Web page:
His platforms are largely inherited from last year — save his stance to remove Napolitano, who has become a lightning rod for student protests as a result of her history of deportation while serving as U.S. Secretary of Homeland Security. Douglass announced his candidacy for president during a protest that sprung from Napolitano’s campus visit in February.

As a transfer student, Douglass came to UC Berkeley in 2011 when the Occupy movements on campus were in full swing. He quickly became immersed in campus politics and is now a student organizer for BAMN, a national coalition fighting for affirmative action and immigrant rights, which is closely affiliated with DAAP.

Douglass’ dogged activism originates from his family life — raised in a biracial family in Santa Rosa, Calif., Douglass says that from a young age he was exposed to societal injustices often intertwined with immigrant labor.His family was involved with political and immigrant rights movements and encouraged him to be politically active.

Yvette Felarca, a national organizer for BAMN, lauded Douglass’ authenticity as a student leader.

“(He is) already fighting for students; he’s already a leader on this campus,” Felarca said. “He’s already acting on his principles. DAAP is already fighting and winning this movement and struggle. But it’s time for the ASUC to be a leadership of this movement, too, and to actually represent student power on this campus.”

At The Daily Californian’s ASUC Candidates Forum last Friday, Douglass railed against Napolitano’s politics and all who aligned with her principles, proclaiming he was the “only candidate on (the) stage dedicated to removing Janet Napolitano.”

As the other candidates spoke to fostering a relationship with Napolitano, Douglass crossed his arms and shook his head. More than once, he threw his head back and hooted.

“Any other party who says they will work with Janet Napolitano has sold out,” Douglass said at the forum. Members from DAAP whooped in support. “They have sold out.”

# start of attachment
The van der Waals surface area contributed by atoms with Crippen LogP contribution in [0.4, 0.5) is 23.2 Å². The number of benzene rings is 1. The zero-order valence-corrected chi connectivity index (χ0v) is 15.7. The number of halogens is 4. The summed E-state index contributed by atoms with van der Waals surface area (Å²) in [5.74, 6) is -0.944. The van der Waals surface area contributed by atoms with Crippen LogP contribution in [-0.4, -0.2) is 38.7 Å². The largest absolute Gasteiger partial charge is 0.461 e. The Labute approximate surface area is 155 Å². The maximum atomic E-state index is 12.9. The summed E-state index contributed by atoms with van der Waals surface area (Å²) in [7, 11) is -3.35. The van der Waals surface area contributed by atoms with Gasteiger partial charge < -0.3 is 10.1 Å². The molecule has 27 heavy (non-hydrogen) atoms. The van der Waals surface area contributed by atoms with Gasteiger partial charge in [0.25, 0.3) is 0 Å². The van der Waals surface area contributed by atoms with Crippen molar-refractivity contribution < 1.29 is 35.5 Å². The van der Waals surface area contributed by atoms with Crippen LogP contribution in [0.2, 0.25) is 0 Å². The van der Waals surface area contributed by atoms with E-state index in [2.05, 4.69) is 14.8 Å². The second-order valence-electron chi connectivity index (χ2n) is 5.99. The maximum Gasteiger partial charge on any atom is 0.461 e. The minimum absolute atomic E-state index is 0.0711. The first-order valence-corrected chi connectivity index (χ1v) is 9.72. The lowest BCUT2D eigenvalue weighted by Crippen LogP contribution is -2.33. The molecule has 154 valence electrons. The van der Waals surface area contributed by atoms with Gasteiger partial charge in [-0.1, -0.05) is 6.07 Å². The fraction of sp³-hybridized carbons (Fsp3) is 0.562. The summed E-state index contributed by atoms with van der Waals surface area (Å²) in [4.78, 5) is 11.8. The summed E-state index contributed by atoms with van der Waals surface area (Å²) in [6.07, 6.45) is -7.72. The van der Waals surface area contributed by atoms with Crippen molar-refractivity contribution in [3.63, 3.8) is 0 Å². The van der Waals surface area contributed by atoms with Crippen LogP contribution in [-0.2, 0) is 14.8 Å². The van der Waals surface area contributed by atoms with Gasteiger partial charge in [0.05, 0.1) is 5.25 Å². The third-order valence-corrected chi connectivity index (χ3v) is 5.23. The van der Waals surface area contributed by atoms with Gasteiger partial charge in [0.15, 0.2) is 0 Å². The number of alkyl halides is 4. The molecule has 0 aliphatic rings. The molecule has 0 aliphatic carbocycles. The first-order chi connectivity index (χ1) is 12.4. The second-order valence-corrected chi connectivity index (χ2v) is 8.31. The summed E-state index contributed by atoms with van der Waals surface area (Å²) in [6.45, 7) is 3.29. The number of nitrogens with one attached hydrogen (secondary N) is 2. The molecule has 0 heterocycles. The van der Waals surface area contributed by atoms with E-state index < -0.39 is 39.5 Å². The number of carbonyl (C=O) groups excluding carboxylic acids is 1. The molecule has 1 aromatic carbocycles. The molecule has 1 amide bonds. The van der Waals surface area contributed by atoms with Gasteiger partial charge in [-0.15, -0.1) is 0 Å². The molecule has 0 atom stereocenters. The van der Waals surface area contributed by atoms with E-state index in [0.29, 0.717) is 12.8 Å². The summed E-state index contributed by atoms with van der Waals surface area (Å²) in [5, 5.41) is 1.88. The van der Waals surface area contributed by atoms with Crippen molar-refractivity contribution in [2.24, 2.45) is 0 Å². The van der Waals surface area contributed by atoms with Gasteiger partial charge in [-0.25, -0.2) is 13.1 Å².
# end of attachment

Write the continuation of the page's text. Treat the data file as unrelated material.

Although the organization has a rather radical reputation on campus — primarily a result of their protesting — the ASUC has reflected some of their views.

For example, CalSERVE Senator Sean Tan authored a bill last semester expressing no confidence in Napolitano’s appointment as UC president. It was passed unanimously by the senate. Regardless of the similar sentiment between Tan and DAAP, each has broached the issue differently.

“The way we address the issue is very different,” Tan said, although he said he was not familiar with DAAP’s platforms. “I’ve been working with immigrant students in terms of how I can better support (them) in the UC system.”

Douglass says DAAP is unique from other ASUC political parties because it is prepared to speak on the behalf of persecuted students and stand up to those who differ in opinion.

“We’re not career politicians. We’re student leaders leading the student movement, and we’re committed to building a movement for equality and social justice in American society,” Douglass said. “Politicians will adapt to their audience and concede to racism and sexism, but we’re prepared to stand on our politics and fight for what we believe in.”

Contact Zoe Kleinfeld at [email protected] and follow her on Twitter @zoekleinfeld.